|Cutter vs RHH||14.1||29.1||.355||.303||.287||.281|
|Curveball vs RHH (2019)||4.5||35.4||.574||.583||.394||.418|
The table shows how Kikuchi’s cutter fared against righties compared to the pitch overall as well as to the 2019 curveball’s results also against right-handed hitters. The cutter was definitely an all-around improvement for Kikuchi, and a much better pitch to throw compared to the curveball, but the cutter was also extremely effective at helping him attack righties.
Kikuchi was truly missing a legitimate good option to go against opposite-handed hitters in 2019. With his curveball not working, he needed to adapt, and adding the cutter has, so far, been a good decision. 71% of the cutters he threw in 2020 were to righties, and the pitch was his most used pitch overall, showing just how important the pitch is to his repertoire.
The changes don’t stop here, though. The next area where Kikuchi was improved in 2020 is a bit more straightforward and has to do with his regular fastball, the four-seamer. To get right to it, the pitch added velocity. It’s always intriguing when it turns out that a pitcher has added a few ticks to their fastball, and in the case of Kikuchi, this increase was quite substantial. Looking at the biggest four-seam fastball velocity improvers from 2019 to 2020, Kikuchi is actually at the top of the list:
|Name||FF Velo 2020||FF Velo 2019||Difference|
Added fastball velocity is always a plus, but more velocity on its own is not always an indicator of better results. Instead, the benefit of more velocity as it relates to Kikuchi’s fastball is that the pitch ended up with quite a lot more movement. While the pitch is not the highest-spinning fastball on its own, clocking in at a rate that was in the 57th percentile in 2020, the pitch did generate a good amount of rise.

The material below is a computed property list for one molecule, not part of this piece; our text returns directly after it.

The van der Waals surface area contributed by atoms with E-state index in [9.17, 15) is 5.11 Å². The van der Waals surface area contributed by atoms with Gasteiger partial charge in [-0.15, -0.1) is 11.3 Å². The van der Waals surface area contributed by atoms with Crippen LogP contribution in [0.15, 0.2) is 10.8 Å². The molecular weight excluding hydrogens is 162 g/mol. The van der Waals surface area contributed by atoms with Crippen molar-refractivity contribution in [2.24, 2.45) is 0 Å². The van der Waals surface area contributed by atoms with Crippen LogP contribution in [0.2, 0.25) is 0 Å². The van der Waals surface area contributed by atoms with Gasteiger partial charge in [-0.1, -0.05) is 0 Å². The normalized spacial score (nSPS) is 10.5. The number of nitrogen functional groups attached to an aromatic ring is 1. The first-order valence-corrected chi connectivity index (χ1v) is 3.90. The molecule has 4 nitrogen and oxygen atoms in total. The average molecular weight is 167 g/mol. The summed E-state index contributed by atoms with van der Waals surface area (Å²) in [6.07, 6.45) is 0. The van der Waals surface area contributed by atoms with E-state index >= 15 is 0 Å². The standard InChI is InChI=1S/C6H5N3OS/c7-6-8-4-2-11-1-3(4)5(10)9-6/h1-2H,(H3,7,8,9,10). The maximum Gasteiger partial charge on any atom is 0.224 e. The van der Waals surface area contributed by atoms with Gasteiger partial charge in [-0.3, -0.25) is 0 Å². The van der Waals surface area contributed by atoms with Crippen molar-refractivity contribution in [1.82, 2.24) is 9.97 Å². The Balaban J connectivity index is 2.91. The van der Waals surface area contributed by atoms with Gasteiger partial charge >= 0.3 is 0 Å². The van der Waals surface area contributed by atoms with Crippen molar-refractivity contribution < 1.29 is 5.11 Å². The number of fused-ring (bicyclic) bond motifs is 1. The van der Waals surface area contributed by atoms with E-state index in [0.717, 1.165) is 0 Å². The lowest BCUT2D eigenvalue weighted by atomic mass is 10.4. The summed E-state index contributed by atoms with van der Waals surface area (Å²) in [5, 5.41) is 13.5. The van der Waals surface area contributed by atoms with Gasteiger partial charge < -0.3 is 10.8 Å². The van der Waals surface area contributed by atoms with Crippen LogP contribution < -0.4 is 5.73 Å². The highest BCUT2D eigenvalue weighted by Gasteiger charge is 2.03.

Kikuchi’s fastball averaged 2.1 inches of rise in 2020, which was good enough for 17th among pitchers that threw at least 250 four-seamers last season. This is also a stark improvement from where it was in 2019 when Kikuchi’s fastball barely had any rise at all. Additionally, this extra boost in movement had Kikuchi at the top of the leaderboards in terms of active spin rate, or spin that contributes to the movement of the pitch.
In 2019, Kikuchi’s fastball had an active spin rate of just 78%, meaning 78% of his fastball’s movement had to do with the spin. This was towards the bottom of the leaderboard in 2019. In 2020 though, Kikuchi was not only more efficient, but he was one of the most efficient pitchers in the game at optimizing his spin. In terms of active spin rate, Kikuchi is towards the top of the leaderboard at 97%. For reference, Gerrit Cole, long considered the poster boy for active spin had a rate of 98% in 2020. Shane Bieber, one of the best pitchers on the planet in 2020, also had a 98% active spin rate.
Kikuchi was right up there with some of the best pitchers in the league, which is definitely an encouraging sign, especially considering where he started from. By adding both more velocity and active spin, Kikuchi’s four-seamer ended up with a 13.1% swinging-strike rate (ironically, this is identical to Cole’s), and miles better than his 7.5% swinging-strike rate from 2019. Here is a similar table to the earlier one, but this time, comparing his four-seamer year-to-year:
The differences should be pretty clear. The pitch generated more whiffs, and hitters weren’t able to do much damage to it and tee off on the pitch as much as they did previously.
As a result of both implementing the cutter as well as a greatly improved four-seamer, we come to the third and final most immediate thing that stands out the most about Kikuchi’s repertoire in 2020. This is one that is simpler. Due to the two big changes, we see a more subtle difference in pitch mix, most notably that Kikuchi’s slider usage rate decreased to almost half of what it was in 2019. His slider was his second-most used pitch in 2019, being used at over a quarter of the time. It’s usage dropped to just 16% in 2020.